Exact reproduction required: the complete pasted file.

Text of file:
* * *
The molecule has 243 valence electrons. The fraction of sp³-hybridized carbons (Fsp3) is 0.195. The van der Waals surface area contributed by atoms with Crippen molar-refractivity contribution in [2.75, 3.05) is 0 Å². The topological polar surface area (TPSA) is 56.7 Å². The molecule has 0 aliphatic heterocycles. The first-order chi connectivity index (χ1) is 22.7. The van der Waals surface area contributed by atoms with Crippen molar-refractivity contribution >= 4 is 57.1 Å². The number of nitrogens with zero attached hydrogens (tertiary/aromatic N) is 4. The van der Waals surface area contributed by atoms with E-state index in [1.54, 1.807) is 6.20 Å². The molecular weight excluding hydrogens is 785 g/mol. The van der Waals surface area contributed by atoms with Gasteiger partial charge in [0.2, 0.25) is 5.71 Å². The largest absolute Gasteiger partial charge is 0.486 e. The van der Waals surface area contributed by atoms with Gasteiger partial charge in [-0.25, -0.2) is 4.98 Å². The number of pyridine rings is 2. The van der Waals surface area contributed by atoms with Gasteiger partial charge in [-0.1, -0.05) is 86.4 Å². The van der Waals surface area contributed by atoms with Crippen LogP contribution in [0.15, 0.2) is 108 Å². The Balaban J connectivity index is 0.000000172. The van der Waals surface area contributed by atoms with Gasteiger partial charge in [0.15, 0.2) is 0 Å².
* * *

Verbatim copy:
The molecule has 243 valence electrons. The fraction of sp³-hybridized carbons (Fsp3) is 0.195. The van der Waals surface area contributed by atoms with Crippen molar-refractivity contribution in [2.75, 3.05) is 0 Å². The topological polar surface area (TPSA) is 56.7 Å². The molecule has 0 aliphatic heterocycles. The first-order chi connectivity index (χ1) is 22.7. The van der Waals surface area contributed by atoms with Crippen molar-refractivity contribution >= 4 is 57.1 Å². The number of nitrogens with zero attached hydrogens (tertiary/aromatic N) is 4. The van der Waals surface area contributed by atoms with E-state index in [1.54, 1.807) is 6.20 Å². The molecular weight excluding hydrogens is 785 g/mol. The van der Waals surface area contributed by atoms with Gasteiger partial charge in [0.2, 0.25) is 5.71 Å². The largest absolute Gasteiger partial charge is 0.486 e. The van der Waals surface area contributed by atoms with Gasteiger partial charge in [-0.25, -0.2) is 4.98 Å². The number of pyridine rings is 2. The van der Waals surface area contributed by atoms with Gasteiger partial charge in [-0.1, -0.05) is 86.4 Å². The van der Waals surface area contributed by atoms with Crippen LogP contribution in [0.15, 0.2) is 108 Å². The Balaban J connectivity index is 0.000000172. The van der Waals surface area contributed by atoms with Gasteiger partial charge in [0.15, 0.2) is 0 Å².